One Foundation To Inspire Them All: A Look at Isaac Asimov’s Foundation Saga
As I mentioned at the close of part one of my glimpse into what I now consider the greatest science-fiction saga of all time, the Foundation books are merely a microcosm of a much more grandiose world set into motion from the mind of Isaac Asimov.
Perhaps like many other fans of science-fiction and fantasy, I’ve somehow always been aware of Asimov and some of his stories, though my actual interactions with those stories themselves have been sparse at best—until only recently. My first experience with his work a few years back wasn’t even sci-fi, but his immense tome of literary criticism of the Bard himself, William Shakespeare. Then, I stumbled on a very slim spine’s worth of tales revolving around the worlds of tomorrow aptly titled Nine Tomorrows. Two stories in particular still stand out in my mind to this day: “All the Troubles of the World” and “The Last Question,” both of which deal with a computing machine called the Multivac. If you have a chance, I recommend starting here so as to get a small sense of the genius that Asimov encompasses as both a scientist and a writer.
It was primarily due to the Pandemic and being locked down for a healthy chunk of 2020 that I finally got around to reading the original Foundation trilogy: Foundation (1951), Foundation and Empire (1952), and Second Foundation (1953), and in fairly quick succession, too. Then, as I got deeper and deeper into the fourth book of the series, 1982’s Foundation’s Edge, I noticed a peculiar reference—and the first reference—to robots. I thought to myself, “no way is this guy gonna weave his Robot series into his Foundation series!”
Now, if you’ve seen the 2004 movie I, Robot starring Will Smith, you probably know that Asimov authored a book of short robot stories bearing the same title (However, aside from his Three Laws of Robotics and a vague reference to a single recurring character in the stories, the movie has absolutely nothing to do with Asimov.). But I, Robot really serves as a foundation all its own to the author’s other books, which would eventually become his Robot series: The Caves of Steel (1954), The Naked Sun (1957), The Robots of Dawn (1983), and Robots and Empire (1985).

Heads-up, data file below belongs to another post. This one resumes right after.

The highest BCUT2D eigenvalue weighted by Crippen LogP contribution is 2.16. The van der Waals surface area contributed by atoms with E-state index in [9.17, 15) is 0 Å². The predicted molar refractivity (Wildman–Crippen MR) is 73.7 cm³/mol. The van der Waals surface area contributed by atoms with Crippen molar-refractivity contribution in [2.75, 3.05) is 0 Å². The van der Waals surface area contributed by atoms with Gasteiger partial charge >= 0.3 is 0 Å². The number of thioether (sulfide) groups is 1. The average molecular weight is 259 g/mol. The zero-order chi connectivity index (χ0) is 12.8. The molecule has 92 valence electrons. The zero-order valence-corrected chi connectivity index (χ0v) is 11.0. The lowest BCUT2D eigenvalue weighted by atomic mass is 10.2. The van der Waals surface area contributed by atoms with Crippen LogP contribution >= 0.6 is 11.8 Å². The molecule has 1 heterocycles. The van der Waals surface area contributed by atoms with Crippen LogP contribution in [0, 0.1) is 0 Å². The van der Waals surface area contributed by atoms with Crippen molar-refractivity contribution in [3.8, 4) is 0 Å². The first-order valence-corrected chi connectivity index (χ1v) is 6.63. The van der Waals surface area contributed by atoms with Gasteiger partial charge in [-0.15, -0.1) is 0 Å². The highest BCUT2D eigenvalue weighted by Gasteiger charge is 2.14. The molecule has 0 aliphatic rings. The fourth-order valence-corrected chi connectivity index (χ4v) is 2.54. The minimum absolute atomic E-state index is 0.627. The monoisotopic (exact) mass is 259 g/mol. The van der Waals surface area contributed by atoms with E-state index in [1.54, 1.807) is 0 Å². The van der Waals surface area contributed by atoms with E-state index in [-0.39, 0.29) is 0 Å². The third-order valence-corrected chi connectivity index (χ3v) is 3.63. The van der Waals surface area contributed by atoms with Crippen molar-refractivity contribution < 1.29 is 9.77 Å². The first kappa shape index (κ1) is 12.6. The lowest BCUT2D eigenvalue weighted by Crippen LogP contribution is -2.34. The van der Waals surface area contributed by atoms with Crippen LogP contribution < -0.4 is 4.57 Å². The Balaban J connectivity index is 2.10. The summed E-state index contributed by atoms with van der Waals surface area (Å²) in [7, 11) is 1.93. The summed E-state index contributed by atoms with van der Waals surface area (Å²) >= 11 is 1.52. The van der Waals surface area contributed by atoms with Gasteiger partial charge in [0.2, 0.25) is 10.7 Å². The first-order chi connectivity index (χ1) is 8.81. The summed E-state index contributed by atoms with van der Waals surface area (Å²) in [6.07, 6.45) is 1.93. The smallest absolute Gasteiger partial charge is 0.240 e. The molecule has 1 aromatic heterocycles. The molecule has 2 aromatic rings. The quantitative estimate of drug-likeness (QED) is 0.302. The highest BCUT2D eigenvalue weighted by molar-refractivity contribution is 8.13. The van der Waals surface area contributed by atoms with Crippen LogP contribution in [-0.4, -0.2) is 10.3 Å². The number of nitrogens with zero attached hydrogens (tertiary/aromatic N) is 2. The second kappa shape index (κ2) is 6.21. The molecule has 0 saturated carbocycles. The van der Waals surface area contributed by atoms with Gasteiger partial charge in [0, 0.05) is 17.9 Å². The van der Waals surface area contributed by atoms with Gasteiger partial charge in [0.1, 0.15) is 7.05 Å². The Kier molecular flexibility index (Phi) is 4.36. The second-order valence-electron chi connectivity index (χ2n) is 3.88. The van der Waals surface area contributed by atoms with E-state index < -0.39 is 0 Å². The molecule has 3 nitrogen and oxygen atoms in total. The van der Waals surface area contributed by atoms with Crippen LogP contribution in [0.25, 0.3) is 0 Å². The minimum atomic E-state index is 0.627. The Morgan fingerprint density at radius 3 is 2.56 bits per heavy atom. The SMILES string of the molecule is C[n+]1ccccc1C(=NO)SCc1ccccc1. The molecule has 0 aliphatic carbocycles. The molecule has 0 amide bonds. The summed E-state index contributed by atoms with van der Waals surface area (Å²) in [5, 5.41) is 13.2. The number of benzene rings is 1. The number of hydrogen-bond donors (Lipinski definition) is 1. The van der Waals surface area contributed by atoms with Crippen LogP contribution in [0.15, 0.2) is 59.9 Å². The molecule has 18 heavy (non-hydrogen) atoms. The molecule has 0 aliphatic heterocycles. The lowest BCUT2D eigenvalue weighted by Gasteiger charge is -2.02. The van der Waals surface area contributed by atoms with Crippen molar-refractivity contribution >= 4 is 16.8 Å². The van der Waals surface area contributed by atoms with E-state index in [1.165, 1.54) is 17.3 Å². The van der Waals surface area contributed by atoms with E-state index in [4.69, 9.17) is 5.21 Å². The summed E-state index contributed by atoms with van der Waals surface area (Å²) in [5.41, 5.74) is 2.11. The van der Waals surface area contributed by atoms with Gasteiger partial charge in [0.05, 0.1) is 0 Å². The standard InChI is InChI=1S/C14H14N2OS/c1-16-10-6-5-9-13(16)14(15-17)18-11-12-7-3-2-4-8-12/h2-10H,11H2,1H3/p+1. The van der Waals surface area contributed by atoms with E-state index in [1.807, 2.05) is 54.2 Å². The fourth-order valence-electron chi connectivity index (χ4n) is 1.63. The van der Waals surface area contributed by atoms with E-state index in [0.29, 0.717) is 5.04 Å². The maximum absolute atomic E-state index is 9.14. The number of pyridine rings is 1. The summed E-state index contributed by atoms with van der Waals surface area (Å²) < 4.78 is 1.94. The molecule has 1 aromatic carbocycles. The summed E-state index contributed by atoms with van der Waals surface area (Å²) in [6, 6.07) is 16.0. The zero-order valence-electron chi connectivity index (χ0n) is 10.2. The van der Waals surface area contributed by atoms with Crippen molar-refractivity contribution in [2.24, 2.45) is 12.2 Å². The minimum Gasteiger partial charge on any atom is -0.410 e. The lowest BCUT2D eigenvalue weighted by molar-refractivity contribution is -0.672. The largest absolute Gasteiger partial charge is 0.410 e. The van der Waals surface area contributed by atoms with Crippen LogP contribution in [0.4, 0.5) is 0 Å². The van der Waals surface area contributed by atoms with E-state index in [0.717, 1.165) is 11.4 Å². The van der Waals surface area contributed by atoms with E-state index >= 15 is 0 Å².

Now, it’s no wonder why it seems that these novels are somehow weaving themselves together into a single Asimovian Multiverse, seeing as he was writing each of these novels around the same time periods. And it’s not only the Foundation and Robot series that seem to be intersecting, but this grandmaster of literary science-fiction wrote a third series, parts of which I’m noticing are now working their way into the overarching story as I continue to make my way through all of these novels. (This is the lesser-known and not as well-received Galactic Empire trilogy: The Stars, Like Dust (1951), The Currents of Space (1952), and the first novel Asimov ever wrote, Pebble in the Sky (1950).)
While I’m not finished reading all of these novels just yet, I’m eight books in and showing no signs of slowing my pace or switching to another author. In short, I’m obsessed with the Foundation Saga, as I’ve begun to refer to it. With not only Asimov’s writing, which, though not as poetic as, say, Arthur C. Clarke’s way with words, keep me reading because of his sheer mastery of stringing you along the precipice of one chapter’s end, but also the scope of his imagination, which had to have been revolutionary at the time. Even something as simple as a bathroom sink that detects when you rub your hands together and dispenses soap directly into the water stream, then returns to a steady stream of clear water when your hands part, make me wonder why, so many years later, we haven’t invented something like this.